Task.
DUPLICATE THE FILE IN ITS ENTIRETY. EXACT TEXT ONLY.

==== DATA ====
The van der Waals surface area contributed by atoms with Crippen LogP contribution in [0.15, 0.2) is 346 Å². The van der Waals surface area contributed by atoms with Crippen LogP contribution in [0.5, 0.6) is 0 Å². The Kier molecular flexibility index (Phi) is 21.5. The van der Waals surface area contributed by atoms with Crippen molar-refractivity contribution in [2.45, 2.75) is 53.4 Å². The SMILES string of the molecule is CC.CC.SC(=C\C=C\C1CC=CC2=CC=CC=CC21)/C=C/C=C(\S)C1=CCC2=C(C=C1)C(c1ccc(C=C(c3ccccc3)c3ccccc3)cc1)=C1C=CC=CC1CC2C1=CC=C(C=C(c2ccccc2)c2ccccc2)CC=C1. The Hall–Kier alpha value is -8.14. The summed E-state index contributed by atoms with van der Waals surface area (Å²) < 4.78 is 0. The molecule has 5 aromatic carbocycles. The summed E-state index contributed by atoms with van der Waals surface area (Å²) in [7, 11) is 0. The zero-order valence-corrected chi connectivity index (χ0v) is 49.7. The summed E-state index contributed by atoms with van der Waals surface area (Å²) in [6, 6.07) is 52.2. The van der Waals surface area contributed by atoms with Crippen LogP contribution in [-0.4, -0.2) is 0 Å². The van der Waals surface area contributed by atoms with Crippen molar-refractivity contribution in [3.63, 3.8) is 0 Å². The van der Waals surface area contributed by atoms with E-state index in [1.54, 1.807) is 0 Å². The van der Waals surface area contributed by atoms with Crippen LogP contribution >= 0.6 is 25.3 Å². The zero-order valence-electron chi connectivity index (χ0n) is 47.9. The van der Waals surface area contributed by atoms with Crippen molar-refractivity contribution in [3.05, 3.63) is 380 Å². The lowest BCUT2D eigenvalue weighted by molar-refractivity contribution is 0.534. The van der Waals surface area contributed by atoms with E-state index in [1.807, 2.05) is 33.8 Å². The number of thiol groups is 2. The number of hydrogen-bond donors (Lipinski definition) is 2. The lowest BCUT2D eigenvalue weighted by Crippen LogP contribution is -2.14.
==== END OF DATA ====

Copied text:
The van der Waals surface area contributed by atoms with Crippen LogP contribution in [0.15, 0.2) is 346 Å². The van der Waals surface area contributed by atoms with Crippen LogP contribution in [0.5, 0.6) is 0 Å². The Kier molecular flexibility index (Phi) is 21.5. The van der Waals surface area contributed by atoms with Crippen molar-refractivity contribution in [2.45, 2.75) is 53.4 Å². The SMILES string of the molecule is CC.CC.SC(=C\C=C\C1CC=CC2=CC=CC=CC21)/C=C/C=C(\S)C1=CCC2=C(C=C1)C(c1ccc(C=C(c3ccccc3)c3ccccc3)cc1)=C1C=CC=CC1CC2C1=CC=C(C=C(c2ccccc2)c2ccccc2)CC=C1. The Hall–Kier alpha value is -8.14. The summed E-state index contributed by atoms with van der Waals surface area (Å²) < 4.78 is 0. The molecule has 5 aromatic carbocycles. The summed E-state index contributed by atoms with van der Waals surface area (Å²) in [7, 11) is 0. The zero-order valence-corrected chi connectivity index (χ0v) is 49.7. The summed E-state index contributed by atoms with van der Waals surface area (Å²) in [6, 6.07) is 52.2. The van der Waals surface area contributed by atoms with Crippen LogP contribution in [-0.4, -0.2) is 0 Å². The van der Waals surface area contributed by atoms with Crippen molar-refractivity contribution in [3.63, 3.8) is 0 Å². The van der Waals surface area contributed by atoms with E-state index in [1.54, 1.807) is 0 Å². The van der Waals surface area contributed by atoms with Crippen LogP contribution >= 0.6 is 25.3 Å². The zero-order valence-electron chi connectivity index (χ0n) is 47.9. The van der Waals surface area contributed by atoms with Crippen molar-refractivity contribution in [3.05, 3.63) is 380 Å². The lowest BCUT2D eigenvalue weighted by molar-refractivity contribution is 0.534. The van der Waals surface area contributed by atoms with E-state index in [1.807, 2.05) is 33.8 Å². The number of thiol groups is 2. The number of hydrogen-bond donors (Lipinski definition) is 2. The lowest BCUT2D eigenvalue weighted by Crippen LogP contribution is -2.14.